Waiata Tira: (Choral) Te Roopu Waiata Māori o Aotearoa Trophy

Donor: National Māori Choir

Presented in Rotorua in 1996, the white glass pieces with kowhaiwhai represent the opera Ka Awatea performed by the donor group. They also represent rays of light reaching up to the peak of Mt Aoraki. This is depicted by the red background with a white placard above. The red background also represents the throat from which the greenstone originated, and in the essence symbolises the quality sound that comes from trained voices. The Music symbol on the greenstone is the official logo of the National Māori Choir.


Kakahu: (Costume) Wairakau Paia Waipara Memorial Trophy

Donor: Waipara whanau of Rongowhakaata

This throphy was presented at Rotorua 1996. The late Wairakau Waipapa QSM excelled in designing costumes, kete, kakahu, piupiu and whariki. The Waipapa whānau are privileged to offer this tāonga in her honour.

The Symbolism in the patterns is as follows:

  • Women’s pari: the bold pattern at the top is a mixture of colours and does not favour any Kapa Haka, hapu, whanau, iwi or rohe.
  • Men’s tapeka: is the bold pattern along the bottom of the trophy and is again, neutral
  • The festival: carved into the kauri centre piece are the concepts of kotahitanga, whanaungatanga and manaakitanga gathered together at the one time in one place in harmony
  • The numerous koru represent all of the Kapa Haka. The intertwining of the koru systems represent the ferocious Kapa Haka competitions at their best.


Kaitataki Tane: (Male Leader) Dr Bruce Gregory Trophy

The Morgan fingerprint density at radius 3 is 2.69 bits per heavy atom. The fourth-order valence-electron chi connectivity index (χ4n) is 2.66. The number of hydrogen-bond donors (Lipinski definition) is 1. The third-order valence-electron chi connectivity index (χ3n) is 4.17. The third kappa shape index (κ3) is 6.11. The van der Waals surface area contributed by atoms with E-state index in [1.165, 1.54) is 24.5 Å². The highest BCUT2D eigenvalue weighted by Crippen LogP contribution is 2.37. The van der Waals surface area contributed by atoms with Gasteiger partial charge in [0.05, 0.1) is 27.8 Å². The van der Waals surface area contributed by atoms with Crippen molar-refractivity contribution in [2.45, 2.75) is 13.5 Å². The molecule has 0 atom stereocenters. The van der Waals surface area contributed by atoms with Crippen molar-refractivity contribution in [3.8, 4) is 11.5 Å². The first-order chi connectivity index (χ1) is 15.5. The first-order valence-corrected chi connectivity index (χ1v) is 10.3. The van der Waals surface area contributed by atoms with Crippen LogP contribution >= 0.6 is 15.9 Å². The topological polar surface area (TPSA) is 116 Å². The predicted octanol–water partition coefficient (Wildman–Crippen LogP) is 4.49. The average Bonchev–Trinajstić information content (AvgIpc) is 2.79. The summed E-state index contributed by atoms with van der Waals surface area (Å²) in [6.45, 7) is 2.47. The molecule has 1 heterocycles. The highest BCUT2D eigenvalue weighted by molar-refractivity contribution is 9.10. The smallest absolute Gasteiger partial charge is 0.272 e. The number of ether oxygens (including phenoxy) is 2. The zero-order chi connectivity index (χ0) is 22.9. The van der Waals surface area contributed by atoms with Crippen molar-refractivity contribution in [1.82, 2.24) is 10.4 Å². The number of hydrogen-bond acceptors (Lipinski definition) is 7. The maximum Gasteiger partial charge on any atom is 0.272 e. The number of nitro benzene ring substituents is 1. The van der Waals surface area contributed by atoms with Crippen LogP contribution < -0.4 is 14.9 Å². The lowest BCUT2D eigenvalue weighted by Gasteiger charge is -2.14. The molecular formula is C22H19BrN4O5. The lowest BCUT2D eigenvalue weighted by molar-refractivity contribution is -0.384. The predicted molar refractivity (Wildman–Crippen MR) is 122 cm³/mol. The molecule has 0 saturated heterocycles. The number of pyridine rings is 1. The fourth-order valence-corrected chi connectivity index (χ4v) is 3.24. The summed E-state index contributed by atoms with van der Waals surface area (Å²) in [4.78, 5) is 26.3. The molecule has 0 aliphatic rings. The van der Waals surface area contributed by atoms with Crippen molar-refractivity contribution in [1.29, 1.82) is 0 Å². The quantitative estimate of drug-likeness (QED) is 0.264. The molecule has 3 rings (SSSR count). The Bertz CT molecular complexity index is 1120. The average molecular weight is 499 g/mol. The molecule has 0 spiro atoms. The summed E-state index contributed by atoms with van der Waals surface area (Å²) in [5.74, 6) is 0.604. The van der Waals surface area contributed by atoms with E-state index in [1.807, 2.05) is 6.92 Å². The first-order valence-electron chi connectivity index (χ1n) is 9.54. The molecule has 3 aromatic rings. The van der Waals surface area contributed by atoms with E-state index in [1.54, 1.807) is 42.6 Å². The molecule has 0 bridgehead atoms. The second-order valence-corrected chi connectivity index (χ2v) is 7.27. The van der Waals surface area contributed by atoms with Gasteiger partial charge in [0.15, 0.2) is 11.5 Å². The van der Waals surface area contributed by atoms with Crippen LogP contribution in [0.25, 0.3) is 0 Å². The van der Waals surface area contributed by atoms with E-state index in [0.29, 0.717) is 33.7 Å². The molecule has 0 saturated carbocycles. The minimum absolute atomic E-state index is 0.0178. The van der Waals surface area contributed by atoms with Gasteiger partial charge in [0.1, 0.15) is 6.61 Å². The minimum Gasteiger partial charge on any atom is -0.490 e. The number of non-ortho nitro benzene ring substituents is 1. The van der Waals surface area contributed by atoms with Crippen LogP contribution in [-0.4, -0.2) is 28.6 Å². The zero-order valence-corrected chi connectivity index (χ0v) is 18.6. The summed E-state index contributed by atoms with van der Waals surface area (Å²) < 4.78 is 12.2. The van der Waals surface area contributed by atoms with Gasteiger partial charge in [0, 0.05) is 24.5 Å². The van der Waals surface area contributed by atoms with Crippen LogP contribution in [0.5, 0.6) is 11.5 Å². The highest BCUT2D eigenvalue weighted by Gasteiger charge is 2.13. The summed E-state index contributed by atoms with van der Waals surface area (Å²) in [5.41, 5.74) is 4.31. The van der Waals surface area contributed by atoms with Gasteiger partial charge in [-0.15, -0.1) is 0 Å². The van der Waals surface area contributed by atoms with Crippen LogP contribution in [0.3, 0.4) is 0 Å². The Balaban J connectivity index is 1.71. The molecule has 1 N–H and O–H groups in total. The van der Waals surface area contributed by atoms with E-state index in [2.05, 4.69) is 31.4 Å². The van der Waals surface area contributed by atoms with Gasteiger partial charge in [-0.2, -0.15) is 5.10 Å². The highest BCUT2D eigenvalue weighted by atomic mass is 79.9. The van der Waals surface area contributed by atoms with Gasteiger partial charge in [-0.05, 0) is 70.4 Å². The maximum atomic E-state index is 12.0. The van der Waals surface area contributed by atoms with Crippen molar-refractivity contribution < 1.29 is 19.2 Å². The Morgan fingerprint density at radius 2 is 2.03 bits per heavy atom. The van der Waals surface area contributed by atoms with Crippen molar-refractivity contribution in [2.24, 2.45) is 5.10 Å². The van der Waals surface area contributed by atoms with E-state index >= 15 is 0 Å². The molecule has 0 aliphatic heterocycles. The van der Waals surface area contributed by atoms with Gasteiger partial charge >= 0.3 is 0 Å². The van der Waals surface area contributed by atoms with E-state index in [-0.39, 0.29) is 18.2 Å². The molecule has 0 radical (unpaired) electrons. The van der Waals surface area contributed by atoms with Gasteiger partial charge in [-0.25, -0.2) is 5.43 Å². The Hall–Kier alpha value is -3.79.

Donor: Dr Bruce Gregory, MP, Northern Maori 1980-1993

This trophy was presented by Dr. Gregory as a gift from the heart and was intended for Maori who devote enormous time to Kapa Haka. The trophy is his contribution to the traditional Maori performing arts and the pursuit of excellence.


Kaitataki Wahine: (Female Leader) Kaitataki Wahine Korowai

Donor: Te Puia, New Zealand Maori Arts and Crafts Institute

Made by: Teresa Murray Fibre: Muka and Pukeko Feathers Design - Poutama Pattern



Titonga Waiata Hou: (Best original composition overall highest)
Ta Kingi Ihaka Memorial Trophy

Donor: Ihaka Whanau

Among all his other achievements, Sir Kingi Ihaka was the inaugural chairperson of the New Zealand Polynesian, and the then Aotearoa Traditional Maori Performing Arts Festival National Committee. It was a position he held from 1972 – 1993, except for a period of two years when he resided in Sydney, Australia. Ta Kingi was a composer, writer of music, tutor and leader of such Kapa Haka as the Wairarapa Anglican, Putiki Wharanui, (Whanganui), Wellington Anglican and Auckland Anglican groups. He was also the second Maori Language Commissioner.


Te Kairangi o Te Reo (Excellence for Diction, Pronunciation and Content in Māori Language) Mobil Oil Te Reo Excellence Trophy

Donor: Mobil Oil New Zealand Ltd

This trophy represents Mobil’s commitment to supporting and fostering the arts in general and Maori art and language in particular. Mobil seeks to recognise those involved in ensuring a new generation of Maori approach fluency in te reo through te Kohanga Reo movement. In doing this, the company regards the resurgence of interest in the language as the key to cultural growth.